“The strong evidence of Catholic support for gay marriage highlights the growing acceptance in American culture of the normalcy of same-sex relationships, and further showcases ordinary Catholics’ dissent from official church teaching on sexual morality,” said Dr. Michelle Dillon, a panelist on the call releasing the report and chair of the Sociology Department at University of New Hampshire. “Most American Catholics believe that one can be a good Catholic and disagree with the Vatican and the bishops on issues of personal conscience; gay-marriage has clearly become another issue, along with artificial contraception and divorce and remarriage, which Catholics believe is not core to what it means to be Catholic.”
“These data demonstrate that the momentum for legal recognition for same-sex unions is strong among American Catholics and likely growing with generational change,” said Dr. Stephen Schneck, director of the Institute for Policy Research and Catholic Studies at Catholic University of America. “Even among Latino Catholics, long supposed to be a group supportive of traditional social values, the numbers point to growing support for same-sex marriage. The question facing the American bishops, who oppose same-sex marriage on doctrinal grounds, is how it will choose to address this momentum”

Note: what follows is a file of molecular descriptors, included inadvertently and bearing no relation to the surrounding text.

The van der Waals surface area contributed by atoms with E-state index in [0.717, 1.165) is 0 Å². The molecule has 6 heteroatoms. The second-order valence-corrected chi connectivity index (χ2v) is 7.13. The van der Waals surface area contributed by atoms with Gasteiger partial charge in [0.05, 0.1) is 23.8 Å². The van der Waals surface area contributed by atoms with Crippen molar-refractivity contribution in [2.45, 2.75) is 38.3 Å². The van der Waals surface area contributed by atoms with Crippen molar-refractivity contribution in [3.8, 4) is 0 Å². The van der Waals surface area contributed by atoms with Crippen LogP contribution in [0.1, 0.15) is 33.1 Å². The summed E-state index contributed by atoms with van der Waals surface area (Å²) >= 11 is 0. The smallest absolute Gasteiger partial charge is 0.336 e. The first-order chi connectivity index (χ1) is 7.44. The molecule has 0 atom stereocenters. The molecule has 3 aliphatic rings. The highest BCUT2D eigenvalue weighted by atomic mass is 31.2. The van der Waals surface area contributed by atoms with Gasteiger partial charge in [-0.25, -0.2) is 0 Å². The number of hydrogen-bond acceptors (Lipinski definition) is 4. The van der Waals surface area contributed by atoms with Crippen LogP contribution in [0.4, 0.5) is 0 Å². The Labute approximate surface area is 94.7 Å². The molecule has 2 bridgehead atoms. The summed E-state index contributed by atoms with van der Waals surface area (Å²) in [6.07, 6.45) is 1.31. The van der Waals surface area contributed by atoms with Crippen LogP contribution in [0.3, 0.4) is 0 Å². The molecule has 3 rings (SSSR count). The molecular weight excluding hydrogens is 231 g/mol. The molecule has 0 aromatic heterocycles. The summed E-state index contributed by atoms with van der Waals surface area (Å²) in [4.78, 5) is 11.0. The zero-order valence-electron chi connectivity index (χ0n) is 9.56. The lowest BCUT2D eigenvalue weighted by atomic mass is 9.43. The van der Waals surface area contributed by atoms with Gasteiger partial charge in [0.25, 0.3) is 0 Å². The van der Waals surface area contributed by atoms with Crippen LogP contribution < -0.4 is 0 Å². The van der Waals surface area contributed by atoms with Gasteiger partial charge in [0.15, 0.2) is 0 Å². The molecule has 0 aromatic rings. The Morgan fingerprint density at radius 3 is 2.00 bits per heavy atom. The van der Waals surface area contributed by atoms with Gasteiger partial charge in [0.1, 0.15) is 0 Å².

Mexico’s Senate has abolished a law that made cheating on a spouse an offense punishable by up to two years in prison and suspension of their civil rights for up to six years.
Late Thursday, in a unanimous vote, the senators voted to “abolish and depenalize adultery” in the penal code. The vote was “a way to condemn a crime historically construed to allow men to hold women as property,” said leftist senator Pablo Gomez during the debate. The bill now awaits President Felipe Calderon’s signature.
The law required that the he adultery to be committed in the marital home and for the adulterer to be caught in the act.
After being at sea for two days, a crewmember is feared missing when she failed to show up for her shift last Tuesday.
The Mexican Navy has been conducting searches since Tuesday as the cruise was in the Mexican Riviera.